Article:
How do I take this from my browser into real life?
May 26, 2012 8:27 AM   Subscribe

I'm having a ridiculously fun time playing with Audiotool and am learning a ton about desktop production. Where do I go from here?

It's been about a month since I started using Audiotool (a flash-based DAW) and I think I'm ready to dive into music production outside of my web browser. What gear do I need to start making hip hop beats and house/electro music? Caveat: I'm a PC user so I'm pretty sure Logic is out of the question.
posted by bumpjump to Media & Arts (7 answers total) 13 users marked this as a favorite
Response by poster: EDIT: by "PC user" I mean I'm running Vista.
posted by bumpjump at 8:34 AM on May 26, 2012

For 10 years or so I've been using FL to create beats, sounds and full compositions. I swear by it for getting loops and beats going very quickly. I would also recommend a wave editor of some kind for recording and cutting, although Sound Forge is a bit expensive.

I'm also a firm supporter of Reaper (multitrack DAW). Very affordable, steady updates, huge user community. I've only been using it for a few months but it feels very robust and customizable.
posted by erebora at 8:40 AM on May 26, 2012

Reason from the Propellerheads is fairly popular, however it is a closed, proprietary system. I don't know enough about the other DAWs to comment on them.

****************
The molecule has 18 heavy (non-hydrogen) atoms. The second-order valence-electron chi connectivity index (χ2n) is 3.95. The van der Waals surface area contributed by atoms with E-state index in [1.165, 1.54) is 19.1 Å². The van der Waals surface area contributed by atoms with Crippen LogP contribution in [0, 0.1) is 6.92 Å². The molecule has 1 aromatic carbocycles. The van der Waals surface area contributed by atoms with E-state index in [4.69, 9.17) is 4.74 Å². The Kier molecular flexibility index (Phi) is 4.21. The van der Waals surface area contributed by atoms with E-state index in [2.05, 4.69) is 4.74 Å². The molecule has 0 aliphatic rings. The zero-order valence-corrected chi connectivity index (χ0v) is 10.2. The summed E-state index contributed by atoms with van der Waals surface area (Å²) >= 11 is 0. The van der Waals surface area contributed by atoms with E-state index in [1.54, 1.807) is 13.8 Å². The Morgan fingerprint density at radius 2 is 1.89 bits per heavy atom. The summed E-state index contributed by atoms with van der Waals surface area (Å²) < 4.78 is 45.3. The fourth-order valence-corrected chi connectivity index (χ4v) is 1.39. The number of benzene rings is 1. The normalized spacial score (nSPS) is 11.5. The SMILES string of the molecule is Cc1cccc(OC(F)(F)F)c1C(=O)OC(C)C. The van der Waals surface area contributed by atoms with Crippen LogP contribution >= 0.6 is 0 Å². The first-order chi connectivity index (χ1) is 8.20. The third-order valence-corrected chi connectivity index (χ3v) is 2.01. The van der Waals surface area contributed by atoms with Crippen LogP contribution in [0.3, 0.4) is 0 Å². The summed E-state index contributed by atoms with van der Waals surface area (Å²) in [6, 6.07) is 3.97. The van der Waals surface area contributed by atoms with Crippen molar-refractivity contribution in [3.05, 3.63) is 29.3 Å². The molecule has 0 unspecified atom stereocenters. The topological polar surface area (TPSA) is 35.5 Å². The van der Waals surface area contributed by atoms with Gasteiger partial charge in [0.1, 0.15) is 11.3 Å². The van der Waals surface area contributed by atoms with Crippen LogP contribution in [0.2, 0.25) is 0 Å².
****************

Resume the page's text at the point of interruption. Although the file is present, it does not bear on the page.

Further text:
However, you will want to get a really good audio interface if you are still using your original soundcard. Also, a good pair of near-field monitors. Eventually, you may want to consider an outboard mic preamp.

Finally, you gotta network your ass off.
posted by Ardiril at 8:41 AM on May 26, 2012

If cost is at all an issue and you want a "real-life" DAW, you should definitely take a look at REAPER. I ended up with Logic Pro because I was more used to the Mac-like interface, but REAPER is a lot of DAW for the money.

Audiotool is pretty neat, though! Definitely a very fun and intuitive interface.
posted by valrus at 8:43 AM on May 26, 2012

A quick test of your audio set-up, 20 hz test tone. It's youtube, and eventually you will want to get your own tone generator.
posted by Ardiril at 8:50 AM on May 26, 2012

Welcome down the rabbit hole of electronic music production! :)

While not technically necessary for all DAWs, you're probably going to want an input device at some point, probably a midi keyboard controller. The Korg Nano series are one example of what I mean. Keyboard for melody/beats or pads for beats. You can enter midi info using your keyboard and mouse, but it's not perfect.

I have tried a bunch of DAWs and it's fun trying different ones out, but I recommend finding a favorite source of tutorials, i.e. ones that really inspire you in the genre that you like, and try the DAW that they use and recommend.
posted by acheekymonkey at 1:36 PM on May 28, 2012

I'm liking the lots of good responses here already. Money is definitely the defining factor here:

If you don't want to spend any money at all, then reaper will be your best bet at this point.

erebora's use of fruity loops and soundforge together isn't bad, however the programs have gotten better in the last few years.

My current recommendation is to either start with ableton live intro (99$) then upgrading as needed. you don't have to go whole hog with the full suite to get started. There's ton's of online tutorials and classes that you can take to learn. Dubspot is having a sale right now.

There are several resources around, but you will need a midi controller, a good soundcard, and a DAW of some form. Also as you get more experienced, you will really need to get some very good near field studio monitors (like ardiril said).
posted by djdrue at 6:11 PM on June 6, 2012

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